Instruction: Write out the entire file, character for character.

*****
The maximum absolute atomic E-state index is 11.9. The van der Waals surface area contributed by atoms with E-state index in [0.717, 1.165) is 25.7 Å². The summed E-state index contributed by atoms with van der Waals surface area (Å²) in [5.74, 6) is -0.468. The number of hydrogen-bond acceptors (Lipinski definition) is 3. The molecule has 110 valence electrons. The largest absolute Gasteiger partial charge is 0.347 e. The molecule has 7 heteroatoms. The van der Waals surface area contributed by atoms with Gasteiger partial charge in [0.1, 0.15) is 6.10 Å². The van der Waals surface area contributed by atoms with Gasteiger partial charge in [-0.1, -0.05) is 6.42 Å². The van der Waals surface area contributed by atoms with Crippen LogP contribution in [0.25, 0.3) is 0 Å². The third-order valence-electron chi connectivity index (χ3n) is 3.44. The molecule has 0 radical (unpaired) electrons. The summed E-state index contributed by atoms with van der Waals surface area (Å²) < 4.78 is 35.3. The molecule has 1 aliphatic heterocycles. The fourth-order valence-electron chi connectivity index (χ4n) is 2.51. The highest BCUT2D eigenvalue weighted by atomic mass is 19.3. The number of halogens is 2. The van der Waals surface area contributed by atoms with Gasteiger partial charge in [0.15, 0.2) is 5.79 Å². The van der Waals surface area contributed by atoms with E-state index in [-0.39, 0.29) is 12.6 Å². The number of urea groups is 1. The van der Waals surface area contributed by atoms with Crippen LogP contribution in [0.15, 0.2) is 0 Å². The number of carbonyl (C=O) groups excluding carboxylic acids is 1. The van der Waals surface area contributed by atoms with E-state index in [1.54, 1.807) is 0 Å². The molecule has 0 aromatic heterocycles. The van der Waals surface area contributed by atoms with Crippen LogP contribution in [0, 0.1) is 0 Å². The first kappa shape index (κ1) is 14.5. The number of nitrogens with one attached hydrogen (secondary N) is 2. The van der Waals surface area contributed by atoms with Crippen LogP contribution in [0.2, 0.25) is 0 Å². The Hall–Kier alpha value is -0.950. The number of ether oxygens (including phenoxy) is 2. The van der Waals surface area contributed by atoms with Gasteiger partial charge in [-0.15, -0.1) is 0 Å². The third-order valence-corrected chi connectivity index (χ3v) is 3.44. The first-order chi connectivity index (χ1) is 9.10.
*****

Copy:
The maximum absolute atomic E-state index is 11.9. The van der Waals surface area contributed by atoms with E-state index in [0.717, 1.165) is 25.7 Å². The summed E-state index contributed by atoms with van der Waals surface area (Å²) in [5.74, 6) is -0.468. The number of hydrogen-bond acceptors (Lipinski definition) is 3. The molecule has 110 valence electrons. The largest absolute Gasteiger partial charge is 0.347 e. The molecule has 7 heteroatoms. The van der Waals surface area contributed by atoms with Gasteiger partial charge in [0.1, 0.15) is 6.10 Å². The van der Waals surface area contributed by atoms with Gasteiger partial charge in [-0.1, -0.05) is 6.42 Å². The van der Waals surface area contributed by atoms with Crippen LogP contribution in [0.25, 0.3) is 0 Å². The third-order valence-electron chi connectivity index (χ3n) is 3.44. The molecule has 0 radical (unpaired) electrons. The summed E-state index contributed by atoms with van der Waals surface area (Å²) < 4.78 is 35.3. The molecule has 1 aliphatic heterocycles. The fourth-order valence-electron chi connectivity index (χ4n) is 2.51. The highest BCUT2D eigenvalue weighted by atomic mass is 19.3. The number of halogens is 2. The van der Waals surface area contributed by atoms with Gasteiger partial charge in [0.15, 0.2) is 5.79 Å². The van der Waals surface area contributed by atoms with E-state index in [-0.39, 0.29) is 12.6 Å². The number of urea groups is 1. The van der Waals surface area contributed by atoms with Crippen LogP contribution in [0.15, 0.2) is 0 Å². The number of carbonyl (C=O) groups excluding carboxylic acids is 1. The van der Waals surface area contributed by atoms with E-state index in [1.54, 1.807) is 0 Å². The molecule has 0 aromatic heterocycles. The van der Waals surface area contributed by atoms with Crippen LogP contribution in [0, 0.1) is 0 Å². The first kappa shape index (κ1) is 14.5. The number of nitrogens with one attached hydrogen (secondary N) is 2. The van der Waals surface area contributed by atoms with Crippen LogP contribution in [0.2, 0.25) is 0 Å². The Hall–Kier alpha value is -0.950. The number of ether oxygens (including phenoxy) is 2. The van der Waals surface area contributed by atoms with Gasteiger partial charge in [-0.15, -0.1) is 0 Å². The third-order valence-corrected chi connectivity index (χ3v) is 3.44. The first-order chi connectivity index (χ1) is 9.10.